The meet-ups always take place over two weekends a year, one in the Spring and one in the Autumn and one in Germany and one not. We usually begin at a collector’s home and the next day visit the ateliers, see other collections and have a great lunch together. Now the group is 150 people and the meet-ups are always between fifty and seventy guests. This September we will go back to Berlin as it will mark five years since the Young Collectors Club started in Berlin. It’s our anniversary in a way and after five years we’re all friends and we always look forward to the next event.
Would you say that you’re helping to shape their interest and passion about collecting, rather than just looking at art as investment? Do you also advise them on how to buy to invest?PHILIPP HERZOG VON WÜRTTEMBERG
Of course they ask me for my opinion on where they can buy certain pieces, or if I think it is a good investment or the “right price” to which I always respond “the right price is always a question of if you can afford it or not.” Experts like myself and others at Sotheby’s advise clients on how to build up their collections only within their own budget, and that’s something that I love.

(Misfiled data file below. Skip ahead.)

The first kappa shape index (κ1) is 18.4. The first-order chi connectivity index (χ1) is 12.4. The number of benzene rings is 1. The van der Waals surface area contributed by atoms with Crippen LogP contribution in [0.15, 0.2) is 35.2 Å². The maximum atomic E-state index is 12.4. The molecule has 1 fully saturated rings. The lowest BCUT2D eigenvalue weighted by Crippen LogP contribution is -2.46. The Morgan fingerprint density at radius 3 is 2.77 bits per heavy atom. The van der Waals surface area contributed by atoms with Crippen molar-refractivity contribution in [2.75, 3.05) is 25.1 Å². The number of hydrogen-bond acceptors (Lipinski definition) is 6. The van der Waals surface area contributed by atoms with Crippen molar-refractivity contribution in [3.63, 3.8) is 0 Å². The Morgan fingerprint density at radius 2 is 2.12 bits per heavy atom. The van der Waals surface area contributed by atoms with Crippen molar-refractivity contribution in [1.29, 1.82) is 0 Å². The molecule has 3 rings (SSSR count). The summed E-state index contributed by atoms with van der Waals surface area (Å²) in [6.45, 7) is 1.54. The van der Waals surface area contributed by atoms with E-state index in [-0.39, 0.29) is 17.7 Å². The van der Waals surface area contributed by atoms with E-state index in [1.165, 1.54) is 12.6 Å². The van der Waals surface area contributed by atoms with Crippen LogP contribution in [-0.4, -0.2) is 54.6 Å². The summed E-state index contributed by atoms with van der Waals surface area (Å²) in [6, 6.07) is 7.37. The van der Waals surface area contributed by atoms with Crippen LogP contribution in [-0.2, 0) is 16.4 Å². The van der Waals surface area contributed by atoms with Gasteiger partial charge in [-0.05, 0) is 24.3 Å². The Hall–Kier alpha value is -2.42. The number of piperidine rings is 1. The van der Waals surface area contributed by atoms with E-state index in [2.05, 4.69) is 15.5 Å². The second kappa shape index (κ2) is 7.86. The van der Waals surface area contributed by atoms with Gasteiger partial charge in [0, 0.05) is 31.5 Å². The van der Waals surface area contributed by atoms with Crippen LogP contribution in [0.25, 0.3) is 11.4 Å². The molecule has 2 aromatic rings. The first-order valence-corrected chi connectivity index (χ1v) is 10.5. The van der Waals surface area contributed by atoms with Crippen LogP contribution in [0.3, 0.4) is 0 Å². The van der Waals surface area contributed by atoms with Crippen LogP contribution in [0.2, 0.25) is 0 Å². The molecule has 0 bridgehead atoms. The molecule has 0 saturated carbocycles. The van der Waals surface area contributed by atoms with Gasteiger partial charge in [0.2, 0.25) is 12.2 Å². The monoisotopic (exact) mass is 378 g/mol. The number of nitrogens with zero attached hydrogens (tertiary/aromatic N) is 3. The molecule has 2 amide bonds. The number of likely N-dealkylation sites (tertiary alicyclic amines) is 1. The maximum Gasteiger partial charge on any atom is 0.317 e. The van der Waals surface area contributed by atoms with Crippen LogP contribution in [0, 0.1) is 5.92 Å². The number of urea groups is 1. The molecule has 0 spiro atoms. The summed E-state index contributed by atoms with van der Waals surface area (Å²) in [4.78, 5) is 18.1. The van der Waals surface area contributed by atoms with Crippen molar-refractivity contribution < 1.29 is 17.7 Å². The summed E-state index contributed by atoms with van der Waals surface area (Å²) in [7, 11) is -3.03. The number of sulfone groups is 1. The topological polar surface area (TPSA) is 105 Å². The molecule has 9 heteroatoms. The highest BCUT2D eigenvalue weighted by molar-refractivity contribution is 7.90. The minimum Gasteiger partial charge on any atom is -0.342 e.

In a way you’re more of guidance to them rather than an advisor.PHILIPP HERZOG VON WÜRTTEMBERG
Yes exactly that, I guide them.
Do you ever have surprising encounters with the Young Collectors Club? Can you tell us about a circumstance that stands out?PHILIPP HERZOG VON WÜRTTEMBERG
Yes! One story that stands out is the time we went to visit a collector in Baden-Wuerttemberg. We went into a typical German 1960s residential area and in between these houses there was a concrete bunker. I was thinking “oh yes, there’s going to be a great contemporary collection in here”, but as the five-meter-high steel door opened, you know what we saw behind it? Old Masters. Hung directly on the concrete walls, it was an Old Masters collector who loves to put these works in new contexts. We were astonished and this is exactly what we want to see and why I set up the Young Collectors Club. That day we witnessed a rare specie of collector.
This is definitely an aspect of collecting that we find very interesting as well – playing with the expectations, the traditions and mediums. Hopefully we will see more and more young collectors engaging with this juxtaposition more often.PHILIPP HERZOG VON WÜRTTEMBERG